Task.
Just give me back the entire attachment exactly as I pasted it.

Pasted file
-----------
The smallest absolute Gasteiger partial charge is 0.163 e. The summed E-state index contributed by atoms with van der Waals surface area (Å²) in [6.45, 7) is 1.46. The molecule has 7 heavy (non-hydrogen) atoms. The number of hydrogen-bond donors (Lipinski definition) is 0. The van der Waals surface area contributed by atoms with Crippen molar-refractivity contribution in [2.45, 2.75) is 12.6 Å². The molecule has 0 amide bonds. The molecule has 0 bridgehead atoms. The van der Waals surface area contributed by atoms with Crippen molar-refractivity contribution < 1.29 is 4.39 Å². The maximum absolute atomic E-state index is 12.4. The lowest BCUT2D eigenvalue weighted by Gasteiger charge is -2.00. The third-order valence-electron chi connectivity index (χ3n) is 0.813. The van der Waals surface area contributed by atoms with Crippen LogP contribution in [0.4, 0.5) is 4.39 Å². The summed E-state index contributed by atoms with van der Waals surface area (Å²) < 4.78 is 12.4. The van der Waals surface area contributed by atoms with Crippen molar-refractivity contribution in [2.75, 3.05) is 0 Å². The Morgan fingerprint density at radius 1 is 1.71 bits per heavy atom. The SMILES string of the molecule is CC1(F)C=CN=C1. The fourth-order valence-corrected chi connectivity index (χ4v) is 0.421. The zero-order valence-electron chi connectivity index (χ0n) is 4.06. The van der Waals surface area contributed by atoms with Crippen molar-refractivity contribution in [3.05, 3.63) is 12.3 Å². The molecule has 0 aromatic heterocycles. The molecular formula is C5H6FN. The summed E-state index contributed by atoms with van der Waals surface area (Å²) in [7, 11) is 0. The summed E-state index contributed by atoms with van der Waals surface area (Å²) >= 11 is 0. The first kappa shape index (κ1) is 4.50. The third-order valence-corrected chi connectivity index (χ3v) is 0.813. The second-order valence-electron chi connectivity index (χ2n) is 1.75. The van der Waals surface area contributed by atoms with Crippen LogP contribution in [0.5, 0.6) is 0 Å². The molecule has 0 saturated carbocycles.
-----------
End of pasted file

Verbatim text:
The smallest absolute Gasteiger partial charge is 0.163 e. The summed E-state index contributed by atoms with van der Waals surface area (Å²) in [6.45, 7) is 1.46. The molecule has 7 heavy (non-hydrogen) atoms. The number of hydrogen-bond donors (Lipinski definition) is 0. The van der Waals surface area contributed by atoms with Crippen molar-refractivity contribution in [2.45, 2.75) is 12.6 Å². The molecule has 0 amide bonds. The molecule has 0 bridgehead atoms. The van der Waals surface area contributed by atoms with Crippen molar-refractivity contribution < 1.29 is 4.39 Å². The maximum absolute atomic E-state index is 12.4. The lowest BCUT2D eigenvalue weighted by Gasteiger charge is -2.00. The third-order valence-electron chi connectivity index (χ3n) is 0.813. The van der Waals surface area contributed by atoms with Crippen LogP contribution in [0.4, 0.5) is 4.39 Å². The summed E-state index contributed by atoms with van der Waals surface area (Å²) < 4.78 is 12.4. The van der Waals surface area contributed by atoms with Crippen molar-refractivity contribution in [2.75, 3.05) is 0 Å². The Morgan fingerprint density at radius 1 is 1.71 bits per heavy atom. The SMILES string of the molecule is CC1(F)C=CN=C1. The fourth-order valence-corrected chi connectivity index (χ4v) is 0.421. The zero-order valence-electron chi connectivity index (χ0n) is 4.06. The van der Waals surface area contributed by atoms with Crippen molar-refractivity contribution in [3.05, 3.63) is 12.3 Å². The molecule has 0 aromatic heterocycles. The molecular formula is C5H6FN. The summed E-state index contributed by atoms with van der Waals surface area (Å²) in [7, 11) is 0. The summed E-state index contributed by atoms with van der Waals surface area (Å²) >= 11 is 0. The first kappa shape index (κ1) is 4.50. The third-order valence-corrected chi connectivity index (χ3v) is 0.813. The second-order valence-electron chi connectivity index (χ2n) is 1.75. The van der Waals surface area contributed by atoms with Crippen LogP contribution in [0.5, 0.6) is 0 Å². The molecule has 0 saturated carbocycles.